‘Well, I have already given you one. Mixing potentially infectious people with non infectious people. The need to keep infectious people complete, potential infectious people completely separate. The infrastructure, not just the patients, has to be separate. When you're dealing with an unknown agent that, as this was, this was one of the, the obvious, the obvious catastrophic mistakes that were made. Do I see steps being taken at European level? Remember, I am talking from Italy so I have a Europe-wide perspective. Do I see steps being taken to learn from that mistakes, from that mistake, and change policies. Change the way we do things, change the way that healthcare is delivered? And most of all, do I see reception structures being set up? Just in case there is a resurgence, or even a very bad ILI season caused by viruses which are not SARS-Cov-2? And the answer is no.’

‘So your view is not really that people have overreacted or the governments have overreacted so much as they're putting the emphasis on the wrong kinds of interventions, these sort of’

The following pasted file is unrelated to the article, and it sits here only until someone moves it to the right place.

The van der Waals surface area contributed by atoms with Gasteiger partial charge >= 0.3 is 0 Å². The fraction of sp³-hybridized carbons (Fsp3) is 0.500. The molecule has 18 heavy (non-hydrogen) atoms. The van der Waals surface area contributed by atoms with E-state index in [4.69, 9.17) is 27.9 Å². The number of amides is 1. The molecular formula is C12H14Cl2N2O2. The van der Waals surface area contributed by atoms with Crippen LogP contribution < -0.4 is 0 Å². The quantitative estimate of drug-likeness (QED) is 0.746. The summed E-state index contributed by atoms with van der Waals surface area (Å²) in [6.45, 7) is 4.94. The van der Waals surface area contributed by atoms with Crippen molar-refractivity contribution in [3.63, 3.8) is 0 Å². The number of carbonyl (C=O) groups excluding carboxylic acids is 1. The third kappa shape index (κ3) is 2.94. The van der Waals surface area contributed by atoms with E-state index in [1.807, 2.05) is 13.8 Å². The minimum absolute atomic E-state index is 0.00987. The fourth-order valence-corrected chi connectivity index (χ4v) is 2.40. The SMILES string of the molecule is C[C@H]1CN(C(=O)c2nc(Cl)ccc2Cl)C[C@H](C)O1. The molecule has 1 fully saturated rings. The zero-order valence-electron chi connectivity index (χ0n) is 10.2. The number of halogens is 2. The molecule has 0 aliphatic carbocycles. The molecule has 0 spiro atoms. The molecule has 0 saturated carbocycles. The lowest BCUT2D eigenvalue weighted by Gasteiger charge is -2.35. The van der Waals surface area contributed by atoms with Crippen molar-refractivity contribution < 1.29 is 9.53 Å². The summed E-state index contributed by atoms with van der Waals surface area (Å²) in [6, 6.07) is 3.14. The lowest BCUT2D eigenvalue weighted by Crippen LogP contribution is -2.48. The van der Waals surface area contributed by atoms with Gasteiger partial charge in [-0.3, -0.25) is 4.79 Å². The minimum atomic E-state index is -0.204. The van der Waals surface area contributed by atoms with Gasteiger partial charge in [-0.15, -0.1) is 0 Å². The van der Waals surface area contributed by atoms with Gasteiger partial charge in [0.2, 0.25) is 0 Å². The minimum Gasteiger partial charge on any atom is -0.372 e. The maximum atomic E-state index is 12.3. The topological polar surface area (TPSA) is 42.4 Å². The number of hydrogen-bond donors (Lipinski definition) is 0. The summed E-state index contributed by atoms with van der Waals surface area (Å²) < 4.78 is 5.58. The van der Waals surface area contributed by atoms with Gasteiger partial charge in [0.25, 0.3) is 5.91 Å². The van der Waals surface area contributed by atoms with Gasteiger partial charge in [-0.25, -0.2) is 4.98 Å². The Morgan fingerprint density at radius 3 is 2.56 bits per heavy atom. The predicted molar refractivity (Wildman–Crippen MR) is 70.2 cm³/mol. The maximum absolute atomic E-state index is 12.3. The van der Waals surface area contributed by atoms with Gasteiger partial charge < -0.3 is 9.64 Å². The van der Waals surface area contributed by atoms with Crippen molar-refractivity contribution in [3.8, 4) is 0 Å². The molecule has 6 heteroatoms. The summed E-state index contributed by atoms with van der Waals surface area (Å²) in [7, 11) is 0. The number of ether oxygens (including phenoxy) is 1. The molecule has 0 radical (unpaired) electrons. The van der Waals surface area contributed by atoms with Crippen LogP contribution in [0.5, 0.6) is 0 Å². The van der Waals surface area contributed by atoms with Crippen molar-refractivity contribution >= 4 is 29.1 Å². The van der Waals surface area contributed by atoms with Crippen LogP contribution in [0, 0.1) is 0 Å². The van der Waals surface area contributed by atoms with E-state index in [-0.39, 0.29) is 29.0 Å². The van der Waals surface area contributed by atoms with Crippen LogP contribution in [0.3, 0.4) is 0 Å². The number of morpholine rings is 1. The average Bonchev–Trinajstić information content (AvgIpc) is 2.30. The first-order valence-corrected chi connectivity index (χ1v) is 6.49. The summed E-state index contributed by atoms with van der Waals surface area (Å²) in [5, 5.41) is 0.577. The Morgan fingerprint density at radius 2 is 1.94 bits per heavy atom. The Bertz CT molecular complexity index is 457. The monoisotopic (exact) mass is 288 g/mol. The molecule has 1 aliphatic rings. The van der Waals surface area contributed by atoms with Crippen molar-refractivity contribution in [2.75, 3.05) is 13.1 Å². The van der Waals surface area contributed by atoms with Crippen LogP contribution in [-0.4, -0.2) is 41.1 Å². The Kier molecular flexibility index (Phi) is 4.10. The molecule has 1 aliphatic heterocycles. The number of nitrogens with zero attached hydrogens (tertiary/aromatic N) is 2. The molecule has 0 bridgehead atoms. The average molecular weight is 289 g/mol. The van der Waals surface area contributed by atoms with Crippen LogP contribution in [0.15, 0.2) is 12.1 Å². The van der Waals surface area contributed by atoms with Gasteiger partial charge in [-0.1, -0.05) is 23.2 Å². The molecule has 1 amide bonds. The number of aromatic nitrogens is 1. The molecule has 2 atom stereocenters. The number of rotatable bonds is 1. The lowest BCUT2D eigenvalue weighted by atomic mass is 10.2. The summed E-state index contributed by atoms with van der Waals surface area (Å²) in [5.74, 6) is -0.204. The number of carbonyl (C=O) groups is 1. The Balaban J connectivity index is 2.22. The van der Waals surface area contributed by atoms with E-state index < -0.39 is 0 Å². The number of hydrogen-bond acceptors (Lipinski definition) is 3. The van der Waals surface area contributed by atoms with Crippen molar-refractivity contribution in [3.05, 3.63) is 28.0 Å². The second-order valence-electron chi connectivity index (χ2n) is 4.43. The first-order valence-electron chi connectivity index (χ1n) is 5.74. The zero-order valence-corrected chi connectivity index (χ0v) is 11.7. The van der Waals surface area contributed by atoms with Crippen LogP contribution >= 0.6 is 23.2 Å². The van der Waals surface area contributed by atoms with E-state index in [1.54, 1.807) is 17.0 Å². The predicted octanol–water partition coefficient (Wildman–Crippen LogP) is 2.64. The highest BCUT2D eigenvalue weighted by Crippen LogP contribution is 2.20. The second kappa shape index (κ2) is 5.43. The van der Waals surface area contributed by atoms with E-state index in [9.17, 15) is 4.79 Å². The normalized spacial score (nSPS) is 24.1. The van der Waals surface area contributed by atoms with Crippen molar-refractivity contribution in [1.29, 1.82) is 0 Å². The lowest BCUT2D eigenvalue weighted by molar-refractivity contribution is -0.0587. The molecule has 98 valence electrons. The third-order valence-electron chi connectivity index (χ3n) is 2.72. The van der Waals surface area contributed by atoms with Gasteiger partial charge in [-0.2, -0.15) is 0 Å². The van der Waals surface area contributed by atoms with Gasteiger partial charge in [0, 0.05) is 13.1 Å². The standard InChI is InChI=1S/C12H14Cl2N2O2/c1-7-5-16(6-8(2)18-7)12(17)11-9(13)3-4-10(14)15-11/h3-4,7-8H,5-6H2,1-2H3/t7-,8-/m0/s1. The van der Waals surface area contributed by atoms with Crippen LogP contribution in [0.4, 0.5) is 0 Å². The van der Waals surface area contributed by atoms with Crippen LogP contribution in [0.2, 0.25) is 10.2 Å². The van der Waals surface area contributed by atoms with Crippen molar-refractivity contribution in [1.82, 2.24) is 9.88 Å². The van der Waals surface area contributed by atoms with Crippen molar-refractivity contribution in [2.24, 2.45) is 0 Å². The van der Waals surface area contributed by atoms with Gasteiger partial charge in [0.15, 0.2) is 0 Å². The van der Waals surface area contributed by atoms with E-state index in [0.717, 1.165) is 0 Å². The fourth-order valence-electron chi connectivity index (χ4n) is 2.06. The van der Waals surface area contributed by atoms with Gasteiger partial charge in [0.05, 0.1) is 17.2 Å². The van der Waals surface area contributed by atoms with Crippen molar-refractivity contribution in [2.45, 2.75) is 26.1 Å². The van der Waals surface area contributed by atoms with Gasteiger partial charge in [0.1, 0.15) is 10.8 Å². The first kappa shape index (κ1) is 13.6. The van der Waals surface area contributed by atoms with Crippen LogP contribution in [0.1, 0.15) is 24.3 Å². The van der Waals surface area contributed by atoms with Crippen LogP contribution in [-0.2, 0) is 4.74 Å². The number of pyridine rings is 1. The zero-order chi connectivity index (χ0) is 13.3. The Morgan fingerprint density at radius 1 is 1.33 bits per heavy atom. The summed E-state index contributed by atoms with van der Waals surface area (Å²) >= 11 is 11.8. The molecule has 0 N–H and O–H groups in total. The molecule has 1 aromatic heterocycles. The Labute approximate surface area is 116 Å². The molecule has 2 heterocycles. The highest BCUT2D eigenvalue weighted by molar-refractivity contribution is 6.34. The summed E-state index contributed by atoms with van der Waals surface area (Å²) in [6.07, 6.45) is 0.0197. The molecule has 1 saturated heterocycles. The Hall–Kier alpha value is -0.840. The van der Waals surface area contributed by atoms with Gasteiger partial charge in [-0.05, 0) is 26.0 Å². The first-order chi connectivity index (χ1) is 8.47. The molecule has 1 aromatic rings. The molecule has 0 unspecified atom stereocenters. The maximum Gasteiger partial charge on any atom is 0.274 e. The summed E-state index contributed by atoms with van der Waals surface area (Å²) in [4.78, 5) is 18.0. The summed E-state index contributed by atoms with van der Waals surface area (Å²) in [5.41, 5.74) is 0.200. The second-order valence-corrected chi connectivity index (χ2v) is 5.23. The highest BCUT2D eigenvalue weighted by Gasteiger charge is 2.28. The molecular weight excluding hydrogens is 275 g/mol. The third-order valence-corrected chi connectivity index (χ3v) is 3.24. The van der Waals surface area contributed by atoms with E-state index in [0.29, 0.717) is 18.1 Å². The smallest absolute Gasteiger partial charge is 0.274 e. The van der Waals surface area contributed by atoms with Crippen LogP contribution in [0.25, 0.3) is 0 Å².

‘If they've overreacted. I think that is in part it's understandable because the memory of past plagues has gone okay. And for instance, Spanish influenza is a, is a folk memory. And is only brought out to scare people. So, I think that some of the mistakes are understandable. What is not understandable is not having learned from them. Another example, kicking everybody out of hospital. Okay, so some of them went into care homes without testing and that's not the point. The point is you make space for infectious patients. Where? On the third floor ward. Third floor, which means that you have elevator shafts. We know that elevator shafts where thermals are conduits of, for all sorts of things, including microbes. Then, you shift them from the third floor to the first floor somewhere else inside the hospital complex. And the staff looking after these infectious patients mingle with other staff in the canteen. Here's another thing that is almost certainly was an accelerator. Why did we, why did we witness this explosive beginning of this epidemic, pandemic? Has anybody been investigated, investigating them? Well, a few people have asked the question. We've reviewed that the answers. We, it seems to be more to do with meteorology, of the presence already presence on the on the ground on the virus. But we're not sure. Should we not be putting huge amounts of resources into investigating this? So we make sure that we understand exactly what happened and we make sure it doesn't happen again, and we can minimize the risk of this happening again.’